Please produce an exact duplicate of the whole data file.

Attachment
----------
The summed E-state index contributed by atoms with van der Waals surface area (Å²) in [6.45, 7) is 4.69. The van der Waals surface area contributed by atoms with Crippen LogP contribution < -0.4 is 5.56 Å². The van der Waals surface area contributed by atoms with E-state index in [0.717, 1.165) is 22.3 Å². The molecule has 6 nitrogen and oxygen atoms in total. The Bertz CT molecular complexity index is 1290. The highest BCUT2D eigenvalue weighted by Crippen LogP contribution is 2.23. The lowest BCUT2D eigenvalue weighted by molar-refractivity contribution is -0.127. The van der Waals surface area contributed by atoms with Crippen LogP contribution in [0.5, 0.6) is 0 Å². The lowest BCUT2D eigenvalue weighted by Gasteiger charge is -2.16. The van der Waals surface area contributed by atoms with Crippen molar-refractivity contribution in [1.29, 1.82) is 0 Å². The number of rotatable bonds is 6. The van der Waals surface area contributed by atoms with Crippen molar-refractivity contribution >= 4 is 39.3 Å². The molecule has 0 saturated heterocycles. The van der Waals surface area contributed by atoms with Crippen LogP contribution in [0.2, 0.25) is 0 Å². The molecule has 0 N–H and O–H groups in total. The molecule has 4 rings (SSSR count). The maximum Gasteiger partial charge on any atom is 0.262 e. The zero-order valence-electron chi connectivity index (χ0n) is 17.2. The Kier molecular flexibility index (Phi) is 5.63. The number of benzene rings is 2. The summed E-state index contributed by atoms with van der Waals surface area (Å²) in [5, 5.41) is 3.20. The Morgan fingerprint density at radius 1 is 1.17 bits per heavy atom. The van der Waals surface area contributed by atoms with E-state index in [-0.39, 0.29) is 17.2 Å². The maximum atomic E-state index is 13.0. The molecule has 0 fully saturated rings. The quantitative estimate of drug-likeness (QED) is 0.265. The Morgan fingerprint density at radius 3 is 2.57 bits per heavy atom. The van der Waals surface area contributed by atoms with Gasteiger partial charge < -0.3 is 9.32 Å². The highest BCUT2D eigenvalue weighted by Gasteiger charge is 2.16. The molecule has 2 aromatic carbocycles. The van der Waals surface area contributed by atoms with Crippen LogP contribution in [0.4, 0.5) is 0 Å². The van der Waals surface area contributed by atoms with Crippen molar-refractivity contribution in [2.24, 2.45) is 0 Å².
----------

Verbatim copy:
The summed E-state index contributed by atoms with van der Waals surface area (Å²) in [6.45, 7) is 4.69. The van der Waals surface area contributed by atoms with Crippen LogP contribution < -0.4 is 5.56 Å². The van der Waals surface area contributed by atoms with E-state index in [0.717, 1.165) is 22.3 Å². The molecule has 6 nitrogen and oxygen atoms in total. The Bertz CT molecular complexity index is 1290. The highest BCUT2D eigenvalue weighted by Crippen LogP contribution is 2.23. The lowest BCUT2D eigenvalue weighted by molar-refractivity contribution is -0.127. The van der Waals surface area contributed by atoms with Crippen LogP contribution in [0.5, 0.6) is 0 Å². The lowest BCUT2D eigenvalue weighted by Gasteiger charge is -2.16. The van der Waals surface area contributed by atoms with Crippen molar-refractivity contribution in [1.29, 1.82) is 0 Å². The number of rotatable bonds is 6. The van der Waals surface area contributed by atoms with Crippen molar-refractivity contribution >= 4 is 39.3 Å². The molecule has 0 saturated heterocycles. The van der Waals surface area contributed by atoms with Crippen LogP contribution in [0.2, 0.25) is 0 Å². The molecule has 0 N–H and O–H groups in total. The molecule has 4 rings (SSSR count). The maximum Gasteiger partial charge on any atom is 0.262 e. The zero-order valence-electron chi connectivity index (χ0n) is 17.2. The Kier molecular flexibility index (Phi) is 5.63. The number of benzene rings is 2. The summed E-state index contributed by atoms with van der Waals surface area (Å²) in [5, 5.41) is 3.20. The Morgan fingerprint density at radius 1 is 1.17 bits per heavy atom. The van der Waals surface area contributed by atoms with E-state index in [-0.39, 0.29) is 17.2 Å². The maximum atomic E-state index is 13.0. The molecule has 0 fully saturated rings. The quantitative estimate of drug-likeness (QED) is 0.265. The Morgan fingerprint density at radius 3 is 2.57 bits per heavy atom. The van der Waals surface area contributed by atoms with Gasteiger partial charge < -0.3 is 9.32 Å². The highest BCUT2D eigenvalue weighted by Gasteiger charge is 2.16. The molecule has 2 aromatic carbocycles. The van der Waals surface area contributed by atoms with Crippen LogP contribution in [0.4, 0.5) is 0 Å². The van der Waals surface area contributed by atoms with Crippen molar-refractivity contribution in [2.24, 2.45) is 0 Å².